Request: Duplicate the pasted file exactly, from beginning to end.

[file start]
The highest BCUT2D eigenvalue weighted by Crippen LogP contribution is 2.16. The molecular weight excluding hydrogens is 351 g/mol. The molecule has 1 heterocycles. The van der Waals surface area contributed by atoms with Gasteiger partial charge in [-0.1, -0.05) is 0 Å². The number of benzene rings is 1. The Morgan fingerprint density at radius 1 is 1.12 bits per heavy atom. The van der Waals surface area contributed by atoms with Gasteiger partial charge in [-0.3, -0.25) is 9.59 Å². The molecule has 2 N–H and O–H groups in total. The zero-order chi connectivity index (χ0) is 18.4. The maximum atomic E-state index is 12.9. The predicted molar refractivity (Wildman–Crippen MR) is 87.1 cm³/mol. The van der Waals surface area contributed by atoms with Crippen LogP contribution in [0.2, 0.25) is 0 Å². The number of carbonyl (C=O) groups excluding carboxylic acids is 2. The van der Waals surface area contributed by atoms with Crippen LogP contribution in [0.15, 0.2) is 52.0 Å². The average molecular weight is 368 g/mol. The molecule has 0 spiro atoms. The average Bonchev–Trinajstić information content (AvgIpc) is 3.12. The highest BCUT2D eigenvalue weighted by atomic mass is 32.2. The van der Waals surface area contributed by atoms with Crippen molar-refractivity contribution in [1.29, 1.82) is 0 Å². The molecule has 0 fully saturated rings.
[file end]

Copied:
The highest BCUT2D eigenvalue weighted by Crippen LogP contribution is 2.16. The molecular weight excluding hydrogens is 351 g/mol. The molecule has 1 heterocycles. The van der Waals surface area contributed by atoms with Gasteiger partial charge in [-0.1, -0.05) is 0 Å². The number of benzene rings is 1. The Morgan fingerprint density at radius 1 is 1.12 bits per heavy atom. The van der Waals surface area contributed by atoms with Gasteiger partial charge in [-0.3, -0.25) is 9.59 Å². The molecule has 2 N–H and O–H groups in total. The zero-order chi connectivity index (χ0) is 18.4. The maximum atomic E-state index is 12.9. The predicted molar refractivity (Wildman–Crippen MR) is 87.1 cm³/mol. The van der Waals surface area contributed by atoms with Crippen LogP contribution in [0.2, 0.25) is 0 Å². The number of carbonyl (C=O) groups excluding carboxylic acids is 2. The van der Waals surface area contributed by atoms with Crippen LogP contribution in [0.15, 0.2) is 52.0 Å². The average molecular weight is 368 g/mol. The molecule has 0 spiro atoms. The average Bonchev–Trinajstić information content (AvgIpc) is 3.12. The highest BCUT2D eigenvalue weighted by atomic mass is 32.2. The van der Waals surface area contributed by atoms with Crippen molar-refractivity contribution in [1.29, 1.82) is 0 Å². The molecule has 0 fully saturated rings.